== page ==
In Gulliver's Travels, what are the psychological implications of Gulliver's visit to Lilliput?

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belarafon | High School Teacher | (Level 2) Educator Emeritus

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One interpretation of Lilliput from a psychological perspective could focus on the disparity between Gulliver's size and the Lilliputians. Since Gulliver is enormous compared to the Lilliputians, he should be easily able to overpower and control them, but during his imprisonment and stay there he has little ability to control his own fate.

I perceived it to be a human creature not six inches high, with a bow and arrow in his hands, and a quiver at his back.  In the mean time, I felt at least forty more of the same kind (as I conjectured) following the first.  I was in the utmost astonishment, and roared so loud, that they all ran back in a fright... However, they soon returned...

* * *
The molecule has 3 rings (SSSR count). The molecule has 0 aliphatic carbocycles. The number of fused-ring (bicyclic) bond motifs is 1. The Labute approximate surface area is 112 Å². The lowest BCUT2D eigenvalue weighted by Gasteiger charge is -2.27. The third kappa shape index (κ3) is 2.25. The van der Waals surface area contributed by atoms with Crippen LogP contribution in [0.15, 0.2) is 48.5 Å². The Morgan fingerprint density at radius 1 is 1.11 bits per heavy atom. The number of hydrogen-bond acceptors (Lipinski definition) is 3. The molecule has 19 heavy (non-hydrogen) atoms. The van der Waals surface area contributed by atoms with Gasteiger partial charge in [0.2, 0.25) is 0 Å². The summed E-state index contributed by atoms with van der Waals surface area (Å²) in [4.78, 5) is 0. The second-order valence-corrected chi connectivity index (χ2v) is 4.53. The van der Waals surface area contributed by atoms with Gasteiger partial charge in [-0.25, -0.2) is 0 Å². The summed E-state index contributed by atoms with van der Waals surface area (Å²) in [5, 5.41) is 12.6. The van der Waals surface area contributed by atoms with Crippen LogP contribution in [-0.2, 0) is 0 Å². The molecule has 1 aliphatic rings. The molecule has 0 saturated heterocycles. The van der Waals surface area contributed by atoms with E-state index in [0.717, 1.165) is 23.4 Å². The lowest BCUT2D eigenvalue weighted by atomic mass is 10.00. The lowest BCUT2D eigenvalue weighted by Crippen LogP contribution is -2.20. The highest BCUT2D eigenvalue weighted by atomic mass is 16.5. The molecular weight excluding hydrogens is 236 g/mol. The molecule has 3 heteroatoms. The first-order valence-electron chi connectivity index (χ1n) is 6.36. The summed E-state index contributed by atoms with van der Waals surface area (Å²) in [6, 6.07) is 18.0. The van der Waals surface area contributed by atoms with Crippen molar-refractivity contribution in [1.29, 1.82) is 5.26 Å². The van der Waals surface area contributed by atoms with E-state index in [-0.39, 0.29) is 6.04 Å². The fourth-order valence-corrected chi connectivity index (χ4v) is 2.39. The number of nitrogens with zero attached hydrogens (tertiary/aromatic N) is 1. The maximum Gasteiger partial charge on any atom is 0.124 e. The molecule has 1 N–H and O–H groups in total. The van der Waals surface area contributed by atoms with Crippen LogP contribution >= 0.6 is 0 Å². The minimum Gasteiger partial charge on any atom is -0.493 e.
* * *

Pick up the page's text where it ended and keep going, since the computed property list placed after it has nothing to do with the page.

(Swift, Gulliver's Travels, eNotes eText)

The Lilliputians tie him up, chain him, and use him as a weapon, and instead of destroying them or using his strength to cow them into fearing him, Gulliver meekly accepts them as his captors. This could be a metaphor for Gulliver's unease in society; he might feel that he is unable to act individually, and instead he is controlled by a thousand smaller forces that push him in various directions: his wife, his children, his societal responsibilities, etc. In this interpretation, Gulliver is unable to bring his full faculties to bear in dealing with others, and allows himself to be swayed by people instead of asserting his own personal opinions and rights.

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